After a devastating earthquake, the Albanian people hold fast to hope, one another, and their friends in the international community.
“We have lost human lives. We have also saved many lives.” — Albanian Prime Minister Edi Rama
While people in the U.S. were celebrating Thanksgiving last week, the people of Albania were searching through rubble in the aftermath of the biggest earthquake that country has endured in decades.
Desperate rescue efforts were conducted on ground that continued to shake as the death toll climbed steadily in the wake of a 6.4 magnitude earthquake that hit Albania in the early hours of Tuesday, November 27.
30 terrible seconds had reduced houses and buildings to rubble, with shocked survivors frantically searching the wreckage for lost loved ones.
On Wednesday, Albanians held a national day of mourning as aftershocks continued to rattle rescue workers and survivors.
Thousands of people were injured and more than half of the country’s population have been impacted by the 6.4 magnitude earthquake. Over 10,000 people have been left homeless and at least 51 people were killed, including entire families.
Many Albanians in the areas hardest hit are still without shelter a week later, sleeping in makeshift shelters and in tents- some because their homes have been destroyed, others because they fear returning to homes and apartment buildings weakened by the quake will be hit by another.
“We are afraid to go back to our apartment. There are cracks all over and we are afraid that we will have the same destiny as people in Thumane.” — Bukuri Morina. Durres, Albania.
International aid and help has been pouring into the beleaguered nation since news of the massive quake broke. The European Union has most recently pledged $16.6 million in relief funding.
“I have great respect for the Albanian people who’ve remained calm despite the circumstances. I want them to know that the EU is at their side with compassion AND with action.” — Ursula von der Leyen, European Commission President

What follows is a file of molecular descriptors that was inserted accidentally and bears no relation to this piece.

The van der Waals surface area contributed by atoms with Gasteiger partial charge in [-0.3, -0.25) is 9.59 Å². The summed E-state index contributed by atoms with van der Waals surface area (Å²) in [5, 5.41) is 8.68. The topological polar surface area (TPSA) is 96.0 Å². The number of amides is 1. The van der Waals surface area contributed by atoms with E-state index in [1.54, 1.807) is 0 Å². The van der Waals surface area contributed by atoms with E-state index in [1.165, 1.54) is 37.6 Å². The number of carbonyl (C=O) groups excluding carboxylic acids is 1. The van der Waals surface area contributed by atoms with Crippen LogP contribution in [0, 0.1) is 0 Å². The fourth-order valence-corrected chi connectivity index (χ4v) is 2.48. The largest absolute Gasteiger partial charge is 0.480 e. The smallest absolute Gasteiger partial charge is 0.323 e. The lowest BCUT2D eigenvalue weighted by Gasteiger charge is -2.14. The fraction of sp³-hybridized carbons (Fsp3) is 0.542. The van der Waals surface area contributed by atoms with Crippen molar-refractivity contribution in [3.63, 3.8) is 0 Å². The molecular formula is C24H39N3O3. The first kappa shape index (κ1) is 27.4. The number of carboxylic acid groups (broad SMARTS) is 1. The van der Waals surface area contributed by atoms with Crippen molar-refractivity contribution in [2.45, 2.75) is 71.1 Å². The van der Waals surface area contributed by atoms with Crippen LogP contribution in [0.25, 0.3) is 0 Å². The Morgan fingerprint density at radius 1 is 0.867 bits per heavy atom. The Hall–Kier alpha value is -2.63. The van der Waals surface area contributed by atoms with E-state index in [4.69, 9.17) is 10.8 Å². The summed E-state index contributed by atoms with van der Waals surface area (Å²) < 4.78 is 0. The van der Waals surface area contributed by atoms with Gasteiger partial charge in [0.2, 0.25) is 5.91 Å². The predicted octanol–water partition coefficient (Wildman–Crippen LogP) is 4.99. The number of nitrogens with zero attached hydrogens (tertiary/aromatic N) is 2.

Ursula von der Leyen, the new European Commission President, also announced that a donor’s conference would be held in support of the Albanian people and that 200 aid workers would be sent to help with reconstruction efforts.
In the Albanian cities hardest hit by the quake, rescue teams have used drones, dogs and heavy equipment to locate and pry survivors from the rubble.
Rescue workers from Turkey, France, Italy, Greece, Serbia, the Balkans and many more neighboring countries, have worked tirelessly alongside the Albanian Red Cross to help locals cope with the tragic and catastrophic losses.
“We too have been through this. And we are standing by the Albanian people and its government.” — Nikos Dendias, Greek foreign minister
An Israeli delegation, including officers and engineers to assess structural damage and prevent more buildings from collapsing, was sent to Albania on Tuesday to help with reconstruction efforts, led by Col. Golan Vach, head of the elite IDF search and rescue unit.
“Israel will assist its ally Albania. The delegation is a testament to the excellent relations between the countries and the close dialogue between them for a number of years, both at the governmental level and between nations.” — Israeli Foreign Minister, Israel Katz
The Pope has also donated to relief efforts and offered prayers for the first European country he chose to visit after assuming his duties as Pope.
“I would like to send a greeting and my closeness to the dear Albanian people, who have suffered so much in these days. I am close to the victims, I pray for the dead, for the wounded, for the families. May the Lord bless this people whom I love so much.” — Pope Francis, from St. Peter’s Square
One of the topics discussed at the NATO meeting of foreign leaders held over the weekend was the earthquake in Albania. For his part, the Albanian Prime Minister seems confident that more countries will soon render aid and aid packages.
German Chancellor Angela Merkel publicly announced Germany’s support of Albanian reconstruction on Sunday.
With rescue efforts at an end the country turns now towards rebuilding its future. The Albanian people have been through much over the last century, including a communist take-over of the government, the subsequent outlawing of all religion, the state confiscation of property held by religious institutions and people, and the torture and murder of its holy men.
Albania will survive this, too.
The Albanian people are indomitable and will not let this devastating loss prevent them from forging ahead into a future that, in spite of this terrible natural disaster, continues to brighten economically and socially.
(contributing writer, Brooke Bell)